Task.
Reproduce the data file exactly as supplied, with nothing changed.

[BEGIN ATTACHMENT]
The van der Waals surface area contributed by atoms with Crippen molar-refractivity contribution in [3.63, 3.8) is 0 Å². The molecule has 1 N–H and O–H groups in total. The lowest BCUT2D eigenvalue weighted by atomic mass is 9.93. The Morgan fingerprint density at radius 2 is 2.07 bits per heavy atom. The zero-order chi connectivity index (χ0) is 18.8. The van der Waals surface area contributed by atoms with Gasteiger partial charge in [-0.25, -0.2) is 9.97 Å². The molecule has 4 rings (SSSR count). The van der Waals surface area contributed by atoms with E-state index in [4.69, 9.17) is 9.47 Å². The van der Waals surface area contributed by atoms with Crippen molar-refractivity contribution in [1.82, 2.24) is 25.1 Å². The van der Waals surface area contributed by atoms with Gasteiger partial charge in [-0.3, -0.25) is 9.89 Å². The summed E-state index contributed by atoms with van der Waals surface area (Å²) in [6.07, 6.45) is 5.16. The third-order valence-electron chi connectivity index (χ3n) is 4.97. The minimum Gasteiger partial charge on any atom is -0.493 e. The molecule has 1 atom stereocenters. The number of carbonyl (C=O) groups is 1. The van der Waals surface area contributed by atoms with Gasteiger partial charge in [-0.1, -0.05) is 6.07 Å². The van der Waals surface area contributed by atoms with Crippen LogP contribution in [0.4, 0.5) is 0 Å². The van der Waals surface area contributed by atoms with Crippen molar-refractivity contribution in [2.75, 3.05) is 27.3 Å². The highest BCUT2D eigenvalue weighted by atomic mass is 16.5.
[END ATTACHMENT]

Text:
The van der Waals surface area contributed by atoms with Crippen molar-refractivity contribution in [3.63, 3.8) is 0 Å². The molecule has 1 N–H and O–H groups in total. The lowest BCUT2D eigenvalue weighted by atomic mass is 9.93. The Morgan fingerprint density at radius 2 is 2.07 bits per heavy atom. The zero-order chi connectivity index (χ0) is 18.8. The van der Waals surface area contributed by atoms with Gasteiger partial charge in [-0.25, -0.2) is 9.97 Å². The molecule has 4 rings (SSSR count). The van der Waals surface area contributed by atoms with E-state index in [4.69, 9.17) is 9.47 Å². The van der Waals surface area contributed by atoms with Crippen molar-refractivity contribution in [1.82, 2.24) is 25.1 Å². The van der Waals surface area contributed by atoms with Gasteiger partial charge in [-0.3, -0.25) is 9.89 Å². The summed E-state index contributed by atoms with van der Waals surface area (Å²) in [6.07, 6.45) is 5.16. The third-order valence-electron chi connectivity index (χ3n) is 4.97. The minimum Gasteiger partial charge on any atom is -0.493 e. The molecule has 1 atom stereocenters. The number of carbonyl (C=O) groups is 1. The van der Waals surface area contributed by atoms with Gasteiger partial charge in [-0.1, -0.05) is 6.07 Å². The van der Waals surface area contributed by atoms with Crippen LogP contribution in [0.4, 0.5) is 0 Å². The van der Waals surface area contributed by atoms with Crippen molar-refractivity contribution in [2.75, 3.05) is 27.3 Å². The highest BCUT2D eigenvalue weighted by atomic mass is 16.5.